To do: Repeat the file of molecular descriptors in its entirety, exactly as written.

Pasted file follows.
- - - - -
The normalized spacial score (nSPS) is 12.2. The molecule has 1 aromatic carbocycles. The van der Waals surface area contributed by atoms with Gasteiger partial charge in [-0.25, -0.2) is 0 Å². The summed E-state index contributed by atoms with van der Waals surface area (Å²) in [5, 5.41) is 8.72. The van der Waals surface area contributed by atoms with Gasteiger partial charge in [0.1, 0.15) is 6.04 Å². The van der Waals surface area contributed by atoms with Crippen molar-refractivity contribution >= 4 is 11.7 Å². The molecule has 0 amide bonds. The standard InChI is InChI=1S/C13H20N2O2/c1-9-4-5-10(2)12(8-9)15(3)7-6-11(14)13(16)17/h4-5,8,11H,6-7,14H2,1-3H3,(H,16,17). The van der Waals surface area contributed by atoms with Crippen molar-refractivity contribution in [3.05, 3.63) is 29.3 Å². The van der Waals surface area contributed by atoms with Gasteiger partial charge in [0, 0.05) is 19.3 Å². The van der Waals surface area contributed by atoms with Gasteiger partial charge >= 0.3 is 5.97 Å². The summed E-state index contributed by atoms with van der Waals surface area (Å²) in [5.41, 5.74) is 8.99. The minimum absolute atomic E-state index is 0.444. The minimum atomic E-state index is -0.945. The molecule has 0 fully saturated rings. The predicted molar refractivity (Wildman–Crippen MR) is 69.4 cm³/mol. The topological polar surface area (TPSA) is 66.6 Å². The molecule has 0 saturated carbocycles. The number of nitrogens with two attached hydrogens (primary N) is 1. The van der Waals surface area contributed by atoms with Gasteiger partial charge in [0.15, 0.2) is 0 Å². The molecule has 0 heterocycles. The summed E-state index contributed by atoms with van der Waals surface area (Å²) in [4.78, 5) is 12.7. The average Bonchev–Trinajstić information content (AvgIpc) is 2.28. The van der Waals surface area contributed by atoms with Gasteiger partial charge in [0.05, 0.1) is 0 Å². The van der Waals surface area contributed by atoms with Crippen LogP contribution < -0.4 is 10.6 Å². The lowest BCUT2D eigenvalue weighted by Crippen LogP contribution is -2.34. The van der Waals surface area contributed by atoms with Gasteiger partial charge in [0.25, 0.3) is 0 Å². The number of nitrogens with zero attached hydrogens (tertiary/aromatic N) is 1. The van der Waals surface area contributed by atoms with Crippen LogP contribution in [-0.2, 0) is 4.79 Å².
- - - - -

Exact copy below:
The normalized spacial score (nSPS) is 12.2. The molecule has 1 aromatic carbocycles. The van der Waals surface area contributed by atoms with Gasteiger partial charge in [-0.25, -0.2) is 0 Å². The summed E-state index contributed by atoms with van der Waals surface area (Å²) in [5, 5.41) is 8.72. The van der Waals surface area contributed by atoms with Gasteiger partial charge in [0.1, 0.15) is 6.04 Å². The van der Waals surface area contributed by atoms with Crippen molar-refractivity contribution >= 4 is 11.7 Å². The molecule has 0 amide bonds. The standard InChI is InChI=1S/C13H20N2O2/c1-9-4-5-10(2)12(8-9)15(3)7-6-11(14)13(16)17/h4-5,8,11H,6-7,14H2,1-3H3,(H,16,17). The van der Waals surface area contributed by atoms with Crippen molar-refractivity contribution in [3.05, 3.63) is 29.3 Å². The van der Waals surface area contributed by atoms with Gasteiger partial charge in [0, 0.05) is 19.3 Å². The van der Waals surface area contributed by atoms with Gasteiger partial charge >= 0.3 is 5.97 Å². The summed E-state index contributed by atoms with van der Waals surface area (Å²) in [5.41, 5.74) is 8.99. The minimum absolute atomic E-state index is 0.444. The minimum atomic E-state index is -0.945. The molecule has 0 fully saturated rings. The predicted molar refractivity (Wildman–Crippen MR) is 69.4 cm³/mol. The topological polar surface area (TPSA) is 66.6 Å². The molecule has 0 saturated carbocycles. The number of nitrogens with two attached hydrogens (primary N) is 1. The van der Waals surface area contributed by atoms with Gasteiger partial charge in [0.15, 0.2) is 0 Å². The molecule has 0 heterocycles. The summed E-state index contributed by atoms with van der Waals surface area (Å²) in [4.78, 5) is 12.7. The average Bonchev–Trinajstić information content (AvgIpc) is 2.28. The van der Waals surface area contributed by atoms with Gasteiger partial charge in [0.05, 0.1) is 0 Å². The van der Waals surface area contributed by atoms with Crippen LogP contribution < -0.4 is 10.6 Å². The lowest BCUT2D eigenvalue weighted by Crippen LogP contribution is -2.34. The van der Waals surface area contributed by atoms with Gasteiger partial charge in [0.25, 0.3) is 0 Å². The number of nitrogens with zero attached hydrogens (tertiary/aromatic N) is 1. The van der Waals surface area contributed by atoms with Crippen LogP contribution in [-0.2, 0) is 4.79 Å².